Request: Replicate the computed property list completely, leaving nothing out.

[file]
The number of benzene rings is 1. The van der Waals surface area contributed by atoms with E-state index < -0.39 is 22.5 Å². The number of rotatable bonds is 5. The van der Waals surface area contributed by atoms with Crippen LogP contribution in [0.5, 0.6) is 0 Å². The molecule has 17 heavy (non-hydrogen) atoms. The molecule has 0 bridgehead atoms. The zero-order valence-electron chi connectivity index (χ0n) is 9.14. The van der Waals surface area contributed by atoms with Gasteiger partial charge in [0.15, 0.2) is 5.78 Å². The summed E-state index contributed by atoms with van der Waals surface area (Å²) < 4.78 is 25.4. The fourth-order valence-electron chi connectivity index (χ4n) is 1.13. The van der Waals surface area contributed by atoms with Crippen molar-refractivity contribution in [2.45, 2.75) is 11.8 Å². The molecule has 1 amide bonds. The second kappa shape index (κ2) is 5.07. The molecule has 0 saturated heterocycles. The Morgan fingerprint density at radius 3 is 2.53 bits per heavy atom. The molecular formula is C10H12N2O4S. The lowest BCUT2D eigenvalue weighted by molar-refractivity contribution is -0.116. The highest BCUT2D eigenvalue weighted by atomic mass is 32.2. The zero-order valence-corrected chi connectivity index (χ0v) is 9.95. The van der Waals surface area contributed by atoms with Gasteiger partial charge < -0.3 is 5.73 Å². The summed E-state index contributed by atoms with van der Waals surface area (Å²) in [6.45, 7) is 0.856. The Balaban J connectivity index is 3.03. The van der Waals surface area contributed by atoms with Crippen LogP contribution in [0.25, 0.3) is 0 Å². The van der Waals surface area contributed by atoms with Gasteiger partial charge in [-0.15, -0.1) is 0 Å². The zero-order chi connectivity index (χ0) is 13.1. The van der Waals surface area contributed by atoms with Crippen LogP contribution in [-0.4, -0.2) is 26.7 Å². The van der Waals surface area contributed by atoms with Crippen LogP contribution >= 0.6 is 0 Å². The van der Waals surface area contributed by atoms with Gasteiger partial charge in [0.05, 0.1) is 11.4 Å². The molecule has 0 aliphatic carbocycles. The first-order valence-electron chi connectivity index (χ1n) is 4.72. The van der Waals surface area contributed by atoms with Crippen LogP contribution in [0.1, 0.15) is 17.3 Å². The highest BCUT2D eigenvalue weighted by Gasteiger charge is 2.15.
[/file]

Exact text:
The number of benzene rings is 1. The van der Waals surface area contributed by atoms with E-state index < -0.39 is 22.5 Å². The number of rotatable bonds is 5. The van der Waals surface area contributed by atoms with Crippen LogP contribution in [0.5, 0.6) is 0 Å². The molecule has 17 heavy (non-hydrogen) atoms. The molecule has 0 bridgehead atoms. The zero-order valence-electron chi connectivity index (χ0n) is 9.14. The van der Waals surface area contributed by atoms with Gasteiger partial charge in [0.15, 0.2) is 5.78 Å². The summed E-state index contributed by atoms with van der Waals surface area (Å²) < 4.78 is 25.4. The fourth-order valence-electron chi connectivity index (χ4n) is 1.13. The van der Waals surface area contributed by atoms with Crippen molar-refractivity contribution in [2.45, 2.75) is 11.8 Å². The molecule has 1 amide bonds. The second kappa shape index (κ2) is 5.07. The molecule has 0 saturated heterocycles. The Morgan fingerprint density at radius 3 is 2.53 bits per heavy atom. The molecular formula is C10H12N2O4S. The lowest BCUT2D eigenvalue weighted by molar-refractivity contribution is -0.116. The highest BCUT2D eigenvalue weighted by atomic mass is 32.2. The zero-order valence-corrected chi connectivity index (χ0v) is 9.95. The van der Waals surface area contributed by atoms with Gasteiger partial charge < -0.3 is 5.73 Å². The summed E-state index contributed by atoms with van der Waals surface area (Å²) in [6.45, 7) is 0.856. The Balaban J connectivity index is 3.03. The van der Waals surface area contributed by atoms with Crippen LogP contribution in [0.25, 0.3) is 0 Å². The van der Waals surface area contributed by atoms with Gasteiger partial charge in [-0.15, -0.1) is 0 Å². The zero-order chi connectivity index (χ0) is 13.1. The van der Waals surface area contributed by atoms with Crippen LogP contribution in [-0.4, -0.2) is 26.7 Å². The van der Waals surface area contributed by atoms with Crippen LogP contribution >= 0.6 is 0 Å². The van der Waals surface area contributed by atoms with Gasteiger partial charge in [0.05, 0.1) is 11.4 Å². The molecule has 0 aliphatic carbocycles. The first-order valence-electron chi connectivity index (χ1n) is 4.72. The van der Waals surface area contributed by atoms with Crippen LogP contribution in [0.1, 0.15) is 17.3 Å². The highest BCUT2D eigenvalue weighted by Gasteiger charge is 2.15.